(2) Any advertisement mentioning the retail sale price of a prepackaged commodity shall contain a declaration as to the net quantity or number of the commodity contained in the package in such form and manner as may be prescribed.
Clause (j) of sub section (2) of Section 52:
(j) the standard quantities or number and the manner in which the packages shall bear the declarations and the particulars under sub-section (1) of section 18;
Rule 6 (1) (a):
Declarations to be made on every package -
(1) Every package shall bear thereon or on label securely affixed thereto, a definite, plain and conspicuous declaration made in accordance with the provisions of this chapter as, to -(a) the name and address of the manufacturer, or where the manufacturer is not the packer, the name and address of the manufacturer and packer and for any imported package the name and address of the importer shall be mentioned.
Rule 6 (2):
Every package shall bear the name, address, telephone number, E-mail address of the person who can be or the office which can be contacted, in a case of consumer complaints.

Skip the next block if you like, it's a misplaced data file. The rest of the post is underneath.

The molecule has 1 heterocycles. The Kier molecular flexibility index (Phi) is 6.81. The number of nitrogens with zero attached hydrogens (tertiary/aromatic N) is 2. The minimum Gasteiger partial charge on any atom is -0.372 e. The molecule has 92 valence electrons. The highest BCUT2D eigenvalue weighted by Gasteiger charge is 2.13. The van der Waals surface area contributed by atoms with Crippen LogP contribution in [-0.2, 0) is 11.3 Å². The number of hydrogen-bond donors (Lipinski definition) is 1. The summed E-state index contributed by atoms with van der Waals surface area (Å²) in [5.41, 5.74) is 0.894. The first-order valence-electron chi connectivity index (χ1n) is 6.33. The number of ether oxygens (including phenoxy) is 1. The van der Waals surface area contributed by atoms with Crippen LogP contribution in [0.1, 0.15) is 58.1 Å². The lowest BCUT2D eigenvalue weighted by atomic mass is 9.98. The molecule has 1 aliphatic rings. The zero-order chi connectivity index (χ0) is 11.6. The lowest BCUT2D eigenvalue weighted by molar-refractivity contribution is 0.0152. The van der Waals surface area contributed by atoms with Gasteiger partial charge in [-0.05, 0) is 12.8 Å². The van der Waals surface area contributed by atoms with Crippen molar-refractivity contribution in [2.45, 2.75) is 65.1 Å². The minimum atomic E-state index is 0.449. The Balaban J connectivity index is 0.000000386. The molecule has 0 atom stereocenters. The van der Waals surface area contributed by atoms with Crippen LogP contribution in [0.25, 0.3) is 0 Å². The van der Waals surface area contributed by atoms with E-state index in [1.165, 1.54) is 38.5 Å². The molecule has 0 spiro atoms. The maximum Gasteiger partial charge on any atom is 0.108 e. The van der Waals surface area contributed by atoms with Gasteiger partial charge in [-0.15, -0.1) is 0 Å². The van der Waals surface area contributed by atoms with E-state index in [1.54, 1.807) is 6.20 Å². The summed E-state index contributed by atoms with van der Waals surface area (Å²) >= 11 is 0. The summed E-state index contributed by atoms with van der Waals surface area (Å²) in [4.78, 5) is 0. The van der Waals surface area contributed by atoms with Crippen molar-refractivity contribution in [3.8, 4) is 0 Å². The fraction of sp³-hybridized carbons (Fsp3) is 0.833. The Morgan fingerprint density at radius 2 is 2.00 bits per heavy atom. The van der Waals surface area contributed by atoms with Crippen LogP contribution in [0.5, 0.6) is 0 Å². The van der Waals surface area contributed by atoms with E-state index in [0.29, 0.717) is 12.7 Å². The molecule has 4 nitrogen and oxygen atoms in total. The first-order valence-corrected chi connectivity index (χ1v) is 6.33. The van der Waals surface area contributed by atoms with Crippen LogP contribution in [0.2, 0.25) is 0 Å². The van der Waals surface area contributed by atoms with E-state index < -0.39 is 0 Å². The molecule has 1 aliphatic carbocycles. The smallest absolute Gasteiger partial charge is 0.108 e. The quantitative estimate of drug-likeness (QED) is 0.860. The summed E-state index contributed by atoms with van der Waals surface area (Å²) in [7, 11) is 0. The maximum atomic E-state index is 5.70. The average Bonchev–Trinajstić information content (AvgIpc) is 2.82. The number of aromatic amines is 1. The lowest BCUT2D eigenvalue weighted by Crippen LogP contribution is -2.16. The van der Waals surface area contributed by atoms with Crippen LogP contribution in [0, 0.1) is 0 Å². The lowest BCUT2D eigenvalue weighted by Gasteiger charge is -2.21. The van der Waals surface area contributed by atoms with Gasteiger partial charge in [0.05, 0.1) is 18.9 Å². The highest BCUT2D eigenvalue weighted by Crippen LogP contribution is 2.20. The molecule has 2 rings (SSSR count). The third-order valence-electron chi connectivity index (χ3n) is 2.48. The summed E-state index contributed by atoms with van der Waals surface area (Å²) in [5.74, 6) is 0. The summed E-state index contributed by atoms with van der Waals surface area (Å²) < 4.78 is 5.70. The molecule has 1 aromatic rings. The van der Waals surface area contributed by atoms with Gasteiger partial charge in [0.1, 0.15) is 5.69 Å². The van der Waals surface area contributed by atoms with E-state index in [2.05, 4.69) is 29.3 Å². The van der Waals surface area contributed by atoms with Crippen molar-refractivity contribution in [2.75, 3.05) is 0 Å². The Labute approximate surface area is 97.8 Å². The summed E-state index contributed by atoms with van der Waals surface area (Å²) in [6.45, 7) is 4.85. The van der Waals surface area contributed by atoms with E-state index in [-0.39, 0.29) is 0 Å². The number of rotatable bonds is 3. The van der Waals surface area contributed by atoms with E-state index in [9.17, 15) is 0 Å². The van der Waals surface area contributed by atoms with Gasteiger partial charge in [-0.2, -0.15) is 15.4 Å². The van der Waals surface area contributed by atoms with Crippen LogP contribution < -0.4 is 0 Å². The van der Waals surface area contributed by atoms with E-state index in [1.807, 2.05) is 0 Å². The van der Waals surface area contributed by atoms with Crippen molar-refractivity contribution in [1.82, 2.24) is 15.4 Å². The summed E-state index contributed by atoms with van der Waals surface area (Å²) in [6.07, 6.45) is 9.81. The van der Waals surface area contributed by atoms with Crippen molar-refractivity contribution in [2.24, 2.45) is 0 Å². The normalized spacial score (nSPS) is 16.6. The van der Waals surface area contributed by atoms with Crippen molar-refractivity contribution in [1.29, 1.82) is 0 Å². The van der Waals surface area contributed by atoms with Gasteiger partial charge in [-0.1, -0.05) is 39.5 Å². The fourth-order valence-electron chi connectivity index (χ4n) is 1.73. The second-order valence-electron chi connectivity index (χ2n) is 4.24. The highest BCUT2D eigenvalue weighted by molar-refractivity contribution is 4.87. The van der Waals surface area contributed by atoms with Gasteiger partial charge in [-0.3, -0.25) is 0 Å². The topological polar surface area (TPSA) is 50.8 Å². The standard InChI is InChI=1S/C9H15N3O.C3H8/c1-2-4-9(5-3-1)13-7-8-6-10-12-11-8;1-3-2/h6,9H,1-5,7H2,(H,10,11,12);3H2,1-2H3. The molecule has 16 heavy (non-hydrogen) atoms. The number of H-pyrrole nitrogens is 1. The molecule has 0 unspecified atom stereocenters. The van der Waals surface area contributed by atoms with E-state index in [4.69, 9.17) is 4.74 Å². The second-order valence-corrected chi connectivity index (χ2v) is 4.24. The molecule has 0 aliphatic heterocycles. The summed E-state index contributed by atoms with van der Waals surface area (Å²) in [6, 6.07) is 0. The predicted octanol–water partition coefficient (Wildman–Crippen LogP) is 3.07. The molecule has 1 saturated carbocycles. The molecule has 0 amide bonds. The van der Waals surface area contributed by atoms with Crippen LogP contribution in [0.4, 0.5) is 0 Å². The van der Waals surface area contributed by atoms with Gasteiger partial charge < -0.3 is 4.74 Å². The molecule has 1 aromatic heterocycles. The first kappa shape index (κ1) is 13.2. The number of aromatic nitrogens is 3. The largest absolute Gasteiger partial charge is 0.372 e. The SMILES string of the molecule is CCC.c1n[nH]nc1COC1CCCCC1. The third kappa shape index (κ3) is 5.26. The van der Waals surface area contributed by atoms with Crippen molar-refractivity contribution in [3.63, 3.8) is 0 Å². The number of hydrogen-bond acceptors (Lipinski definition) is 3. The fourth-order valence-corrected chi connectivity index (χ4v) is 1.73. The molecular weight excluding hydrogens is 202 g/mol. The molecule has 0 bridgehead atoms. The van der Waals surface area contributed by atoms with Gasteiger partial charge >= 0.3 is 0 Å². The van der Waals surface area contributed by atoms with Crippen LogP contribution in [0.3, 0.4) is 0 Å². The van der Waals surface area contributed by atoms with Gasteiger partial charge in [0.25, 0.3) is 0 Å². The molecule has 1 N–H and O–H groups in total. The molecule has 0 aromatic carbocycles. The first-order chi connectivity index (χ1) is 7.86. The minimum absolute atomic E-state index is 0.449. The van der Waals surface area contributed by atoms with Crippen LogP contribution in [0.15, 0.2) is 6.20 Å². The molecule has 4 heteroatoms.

38. Sections 15 and 16 authorize the functionaries under the Act, to exercise power of inspection, seizure, forfeiture of pre-packaged commodity contravening the mandatory requirement of the law. Section 18 deals with the obligation of person who is defined by Section 2(m) of the Act to manufacture, sell etc., a pre-packaged commodity in accordance with the prescribed manner. Section 18 begins with the words "no person shall manufacture, pack, sell etc. for sale any prepackaged commodity unless such package is in such standard quantities or numbers and bears thereon such declarations and particulars in such manner as may be prescribed". Therefore, the section imposes a mandatory obligation on the person to print the declarations as prescribed by the Rules. Section 52(2) (j) authorizes the Central Government to make Rules for the standard quantities or number in the manner in which the packages shall bear the declarations and particulars under sub section (1) of Section 18. In exercise of rule making power under Section 52 (2) (j), the Legal Metrology (Packaged Commodities) Rules, 2011 were made and notified under Section 52 (2) (j) and (o). Rule 6 sub rule (1) prescribes that every package shall bear thereon or on label securely affixed thereto a definite claim on conspicuous declaration made in accordance with the provisions of this chapter i.e., Chapter No. 2. Clause (a) of Rule 6 (1) deals with the name and address of the manufacturer or in case the manufacturer is not the packer, the name and address of the manufacturer and packer; in case of imported package, the name and address of importer shall be mentioned. Rule 6(2) as it stands today prescribes that every package shall bear the name, address, telephone number, e-mail address of the person who can be or of the office which can be contacted in case of consumer complaints. At this stage, we remind ourselves the quote of Lord Ree in Jones case (supra) that the close attention, and intensity with which the words under construction are examined would change the approach. In Section 18 as well as Rule 6, the word "declarations" is used by the Parliament and the Central Government in plural sense to mean that the obligation to furnish details encompasses more than one situation. These situations in many a case could be distinct warranting separate declaration. From the reading of various Rules in the Legal Metrology(Packaged Commodities Rules, 2011, it is further clear that the manufacturer or packer of a pre-packed commodity is under obligation to declare measures, place of manufacture, person or office which can be contacted in case of grievance. Therefore, Rule 6 sub rule (1) obligates giving the details of manufacturer, packer, importer and whereas under sub-rule (2) the name and address of the person or the office which can be contacted in the case of consumer complaints is required to be furnished. Therefore, on the detailed examination and interpretation of the relevant and applicable Sections, we are of the view that the literal construction to sub-rule (2) of Rule 6 is the correct tool for interpreting Rule 6(1) & (2).